Skip to main content

About your Search

20100901
20100930
Search Results 0 to 13 of about 14 (some duplicates have been removed)
us, but we will also support you. we are going to do the right thing. we are going to make sure we spend your money wisely, and this is what it will cost. all the experts agree this is what it will cost. not anymore. we do not necessarily know how to make it any less, but here is an actual number, and the results speak for themselves. 84% of the people supported the biggest general obligation bond in our city's history because they thought, i think, respected. they felt like city government was telling them the truth. there was no opposition to this bond because you could not oppose it unless you did not want to spend any more money. but you could not argue against the analysis. you could not argue against the due diligence, and i think that is an important lesson. i think this day represents an important statement of fact and commitment to the people of san francisco, that they will support things we could never have imagined supporting as long as we tell them the truth, as long as we are honest with people, as long as we are transparent, as long as we owned up, so i am extraordin
us to overcome many of the challenges that we have faced, as you will hear throughout the program. part of what makes today so sweet is it was not easy to get here. it was really hard. there were a lot of bumps on the road to this fantastic moment, many things we could not have anticipated, many things we did not know. throughout it, the mayor has always supported it, help us to solve the problems we face. i think the biggest part of the to be to him is the fact that this is the first leed building -- the environmental certification -- the first leed hospital in california to be built. i think that really speaks to his commitment to environmental issues at a time, 12 years ago, when it was not so popular, and it seemed like a quixotic kind of adventure to be talking about it. he said it was real. he was right. now people talk about it as a day to day economic reality. mr. mayor? >> thank you, doctor, and thank you all for taking the time to be here today. to begin with, i would like to recognize a couple of people. one person whose spirit is here, but whose sisters took the time t
usefulness as a place for residents to live. it was no longer consistent with any medicare or medicaid rules. we were the only facility left in the country running open wards. we were told we would not be allowed any longer by both the federal and state authorities. it was a place where, while the care was wonderful, the building did not fit any modern earthquake standards. where privacy was insufficient to support human dignity. where people did not have a place to store their stuff. where people did not have a window to look out on. where we had to have wards that had closing doors because there was not that easy access to the outside. here we had a vibrant set of people -- residents, nurses, doctors, attendants -- but what we lacked was a space that was equal to them. with that, i hope all of you -- looking around the crowd, so many of you did to make this reality. derek parker set the vision of every room with a window. whether it is one of you who voted for this, or one of our wonderful residents who has been a volunteer here. all of you had a role in creating that facility we are so pr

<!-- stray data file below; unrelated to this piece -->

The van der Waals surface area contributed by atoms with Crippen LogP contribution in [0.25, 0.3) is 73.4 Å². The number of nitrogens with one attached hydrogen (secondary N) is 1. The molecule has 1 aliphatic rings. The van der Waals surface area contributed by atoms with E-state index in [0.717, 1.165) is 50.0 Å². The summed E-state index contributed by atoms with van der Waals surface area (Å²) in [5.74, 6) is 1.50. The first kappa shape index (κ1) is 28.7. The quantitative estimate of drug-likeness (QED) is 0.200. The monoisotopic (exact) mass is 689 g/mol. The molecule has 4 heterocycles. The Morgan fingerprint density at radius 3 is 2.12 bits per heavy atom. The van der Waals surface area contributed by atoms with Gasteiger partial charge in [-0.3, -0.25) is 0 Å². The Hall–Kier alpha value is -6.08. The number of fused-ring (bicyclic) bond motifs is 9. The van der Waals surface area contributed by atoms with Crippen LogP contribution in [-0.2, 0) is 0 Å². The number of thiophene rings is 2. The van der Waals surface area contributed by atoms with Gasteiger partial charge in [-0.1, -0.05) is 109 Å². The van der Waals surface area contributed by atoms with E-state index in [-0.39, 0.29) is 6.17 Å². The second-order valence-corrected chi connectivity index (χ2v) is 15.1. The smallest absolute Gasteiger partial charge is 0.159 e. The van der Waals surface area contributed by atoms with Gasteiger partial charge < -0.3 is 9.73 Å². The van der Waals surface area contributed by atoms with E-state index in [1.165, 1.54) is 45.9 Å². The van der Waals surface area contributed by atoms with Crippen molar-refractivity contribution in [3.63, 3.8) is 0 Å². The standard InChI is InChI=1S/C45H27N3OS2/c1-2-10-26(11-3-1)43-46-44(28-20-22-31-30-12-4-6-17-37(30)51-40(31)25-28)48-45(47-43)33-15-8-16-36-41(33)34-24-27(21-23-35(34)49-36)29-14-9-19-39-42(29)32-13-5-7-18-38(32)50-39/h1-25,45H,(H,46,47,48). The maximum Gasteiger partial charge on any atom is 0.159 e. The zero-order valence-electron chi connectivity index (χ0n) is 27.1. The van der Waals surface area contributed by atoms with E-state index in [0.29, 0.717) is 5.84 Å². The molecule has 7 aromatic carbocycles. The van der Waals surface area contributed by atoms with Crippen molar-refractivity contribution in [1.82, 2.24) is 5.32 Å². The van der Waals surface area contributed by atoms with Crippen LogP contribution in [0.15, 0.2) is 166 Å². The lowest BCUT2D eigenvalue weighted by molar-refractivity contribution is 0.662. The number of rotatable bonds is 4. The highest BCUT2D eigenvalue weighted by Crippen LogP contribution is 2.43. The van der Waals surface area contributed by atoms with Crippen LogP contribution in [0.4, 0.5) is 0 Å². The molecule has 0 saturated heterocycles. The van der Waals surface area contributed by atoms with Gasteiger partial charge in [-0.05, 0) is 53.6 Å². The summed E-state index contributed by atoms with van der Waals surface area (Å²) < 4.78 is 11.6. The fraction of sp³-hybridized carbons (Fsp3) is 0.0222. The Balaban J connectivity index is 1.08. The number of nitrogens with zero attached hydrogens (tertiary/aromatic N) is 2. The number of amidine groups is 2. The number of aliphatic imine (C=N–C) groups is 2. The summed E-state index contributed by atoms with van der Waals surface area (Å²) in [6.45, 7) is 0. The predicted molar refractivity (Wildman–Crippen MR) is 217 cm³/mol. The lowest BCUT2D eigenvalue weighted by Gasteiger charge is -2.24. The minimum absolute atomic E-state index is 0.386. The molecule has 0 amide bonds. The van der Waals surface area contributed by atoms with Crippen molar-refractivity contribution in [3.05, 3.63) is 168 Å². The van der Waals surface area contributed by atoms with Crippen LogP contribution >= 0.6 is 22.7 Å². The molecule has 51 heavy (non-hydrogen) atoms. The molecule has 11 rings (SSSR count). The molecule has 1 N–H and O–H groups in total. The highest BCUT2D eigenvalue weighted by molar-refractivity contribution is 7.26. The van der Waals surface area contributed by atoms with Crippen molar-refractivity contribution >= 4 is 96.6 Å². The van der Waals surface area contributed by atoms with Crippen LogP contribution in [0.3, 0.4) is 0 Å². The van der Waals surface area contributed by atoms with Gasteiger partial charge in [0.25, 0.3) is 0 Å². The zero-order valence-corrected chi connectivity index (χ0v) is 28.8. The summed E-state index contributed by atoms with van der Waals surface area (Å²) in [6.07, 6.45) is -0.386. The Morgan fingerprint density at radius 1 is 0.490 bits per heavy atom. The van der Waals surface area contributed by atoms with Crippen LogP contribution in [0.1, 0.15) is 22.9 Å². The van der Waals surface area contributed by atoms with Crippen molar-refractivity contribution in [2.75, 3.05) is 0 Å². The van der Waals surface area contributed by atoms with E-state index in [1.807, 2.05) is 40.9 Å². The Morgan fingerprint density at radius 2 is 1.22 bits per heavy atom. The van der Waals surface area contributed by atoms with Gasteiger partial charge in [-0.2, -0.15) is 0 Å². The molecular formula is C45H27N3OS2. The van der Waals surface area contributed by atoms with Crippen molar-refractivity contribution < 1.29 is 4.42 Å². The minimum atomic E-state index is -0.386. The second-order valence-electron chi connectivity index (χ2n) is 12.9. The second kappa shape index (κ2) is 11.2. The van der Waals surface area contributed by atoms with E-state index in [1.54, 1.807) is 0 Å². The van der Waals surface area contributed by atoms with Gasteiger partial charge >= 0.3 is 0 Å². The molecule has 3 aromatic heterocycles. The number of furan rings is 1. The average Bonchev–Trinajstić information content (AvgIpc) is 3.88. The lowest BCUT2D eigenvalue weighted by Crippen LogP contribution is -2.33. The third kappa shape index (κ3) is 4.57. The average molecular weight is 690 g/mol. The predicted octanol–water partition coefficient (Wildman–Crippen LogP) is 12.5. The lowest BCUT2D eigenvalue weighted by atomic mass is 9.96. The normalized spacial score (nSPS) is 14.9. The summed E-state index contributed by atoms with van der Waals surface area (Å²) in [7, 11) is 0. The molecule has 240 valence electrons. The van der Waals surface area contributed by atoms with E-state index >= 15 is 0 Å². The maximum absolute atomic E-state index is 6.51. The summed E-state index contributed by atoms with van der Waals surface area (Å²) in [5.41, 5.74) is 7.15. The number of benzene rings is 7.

and reflect on his contribution. let us also take a moment to reflect on the doctor. we are blessed. you do not want to be the best of the best. you want to be only the one who does what you do. his commitment to public health in san francisco is second to none. he has done an extraordinary job leading by example. this is a city that is doing things that no other city in the united states of america could even imagine doing, things that even when we had all the resources in the world and all the capacity, things that cities could not do. this commitment to an acute care, facility, a skilled nursing facility -- what county is having a ribbon cutting on a new nursing facility in this modern age? and what city and county can lay claim to comprehensive universal health care, regardless of pre- existing conditions, regardless of your ability to pay? dr. mitch kastz has been the architect of all of this. thank you for your leadership. there is the old play towline that if there is any hope for the future of those with lanterns will pass them on to others. let me talk about those that carry bright
and getting us out of your on-time -- out of here on time. i appreciate the lead for a really great organization. for those of you interested in district 6, we are having a debate here on october 7, 6:00 here. thank you very much. [applause] >> we are just going to say good night here. one more paragraph. on behalf of the league of women voters and our partner organizations, the potrero hill organization of businesses, the dog patch organization, the university of california san francisco, media sponsors nbc bay area -- we are proud to be here -- san francisco government television and educational access tv, and certainly, our thanks to the candidates for participating and thanks to you for being here tonight, informing yourself, being good citizens of san francisco. good night, everyone. [applause] >> good afternoon, everyone. if you would take your seats for this incredibly happy occasion. i am the director of the san francisco department of public health, and i want you to think back 13 years, because that is when i began. and when i started, the very first crisis i had to deal w
Search Results 0 to 13 of about 14 (some duplicates have been removed)